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Search Results 0 to 6 of about 7 (some duplicates have been removed)
the internet in the first place. back then, the u.s. was in the catbird seat, poised to lead the world down this astonishing new superhighway of information and innovation. now many other countries offer their citizens faster and cheaper access than we do. the faster high-speed access comes through fiber optic lines that transmit data in bursts of laser light, but many of us are still hooked up to broadband connections that squeeze digital information through copper wire. we're stuck with this old-fashioned technology because, as susan crawford explains, our government has allowed a few giant conglomerates to rig the rules, raise prices, and stifle competition. just like standard oil in the first gilded age a century ago. in those days, it was muckrakers like ida tarbell and lincoln steffens rattling the cages and calling for fair play. today it's independent thinkers like susan crawford. the big telecom industry wishes she would go away, but she's got a lot of people on her side. in fact, if you go to the white house citizen's petition site, you'll see how fans of "captive audience" are ca
, measure what that means for us. what does that mean? >> i think the good news here is that the u.s. economy is actually growing at probably about a 2% rate. so if the full sequester goes in and stays in place for the full year between now and the end of the year, then it's essentially what mr. bernanke is saying growth will be 1.5% instead of 2%. i doubt very much that's the way it's going to pan out. eventually some kind of compromise will be worked out. but again the good news is that the u.s. consumers, u.s. businesses, are beginning to spend, are beginning to hire in the case of businesses, and that momentum seems to actually be picking up a little bit. so even in the worst case scenario we're not talking a recession. we're talking slower growth which isn't good... >> ifill: not good at a time when you're recovering. so when people look at this debate that's going on now, how do we look at it? do we look at it long-term, short term? do we look at the reality or the possibility? what is the greatest, most damaging part of this? >> well, i think the damaging part of it is, you kn
or relink wrbd the reigns then had quite a long struggle. i think part of the whole reason that the u.s., i'm sort of an amateur student of the u.s. automobile industry. i think part of the reason that it ran into trouble was way before the 1970s. it was because the founders of those companies had relinquished the reign reins to businesspeople, not product people. >> rose: buzz as soon as you say that, i would make this observation. look what happened to ford. >> yes. >> rose: c.e.o. of ford. >> yes, yeah. >> rose: -- grew newspaper the car business, was not an engineer but was a superb manager. and great sensibility for product. and i think-- . >> rose: yeah. >> and i think that's the element that gets missed a lot of the time. in these management turnovers. and particularly for technology company. you absolutely have to have as the guiding force of an abiding enduring technology company, a person or people at the helm who have products in their dna. >> rose: yeah. >> who love, who are crazed by the idea of making that thing better. >> better. >> the best. or making it better or the best o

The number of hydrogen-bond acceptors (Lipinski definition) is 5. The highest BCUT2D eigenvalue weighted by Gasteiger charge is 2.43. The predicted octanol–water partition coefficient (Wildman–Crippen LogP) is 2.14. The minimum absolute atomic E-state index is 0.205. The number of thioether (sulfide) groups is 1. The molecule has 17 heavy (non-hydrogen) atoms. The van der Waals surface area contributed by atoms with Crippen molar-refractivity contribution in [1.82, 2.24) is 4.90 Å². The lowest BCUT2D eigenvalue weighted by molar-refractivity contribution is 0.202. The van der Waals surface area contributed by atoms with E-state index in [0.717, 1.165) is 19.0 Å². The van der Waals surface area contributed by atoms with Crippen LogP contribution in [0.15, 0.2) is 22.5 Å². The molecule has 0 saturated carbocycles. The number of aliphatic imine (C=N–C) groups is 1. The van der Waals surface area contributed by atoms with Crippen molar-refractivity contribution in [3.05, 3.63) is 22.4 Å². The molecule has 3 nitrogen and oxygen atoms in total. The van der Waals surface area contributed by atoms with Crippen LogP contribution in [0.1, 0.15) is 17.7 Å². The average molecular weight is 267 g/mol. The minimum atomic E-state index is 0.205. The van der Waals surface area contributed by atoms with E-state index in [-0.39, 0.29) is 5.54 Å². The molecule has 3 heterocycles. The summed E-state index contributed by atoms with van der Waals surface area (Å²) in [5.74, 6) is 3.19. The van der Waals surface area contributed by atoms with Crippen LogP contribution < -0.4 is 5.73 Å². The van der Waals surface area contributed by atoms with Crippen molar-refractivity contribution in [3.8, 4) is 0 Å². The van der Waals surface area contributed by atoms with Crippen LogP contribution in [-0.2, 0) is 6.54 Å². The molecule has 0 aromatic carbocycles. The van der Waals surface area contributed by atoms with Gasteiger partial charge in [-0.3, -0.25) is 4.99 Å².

days $85 billion in aubling spending cuts will begin to ripple through the u.s. economy. the impact will be felt across society from education, to medical care to national defense. the sequester deadline imposed in the summer of 2011 was intended to sharpern the government's focus on the fat debt. president obama pushed for a last minute compromise to lessen the economic damage. >> these impacts will not all be felt on day one. but rest assured the uncertainty is already having an effect. companies are preparing layoff notices. families are preparing to cut back on expenses. and the longer these cuts are in place, the bigger the impact will become. >> these cut does not have to happen. congress can turn them off any time with just a little bit of compromise. >> rose: steve rattner has had a distinguished career in journalism, business and government, instrumental in turning around the automobile industry, and currently chairman of advisors and the economic analyst for msnbc's morning joses and a regular contributer to the "new york times" and financial times. so i'm pleased to have
Search Results 0 to 6 of about 7 (some duplicates have been removed)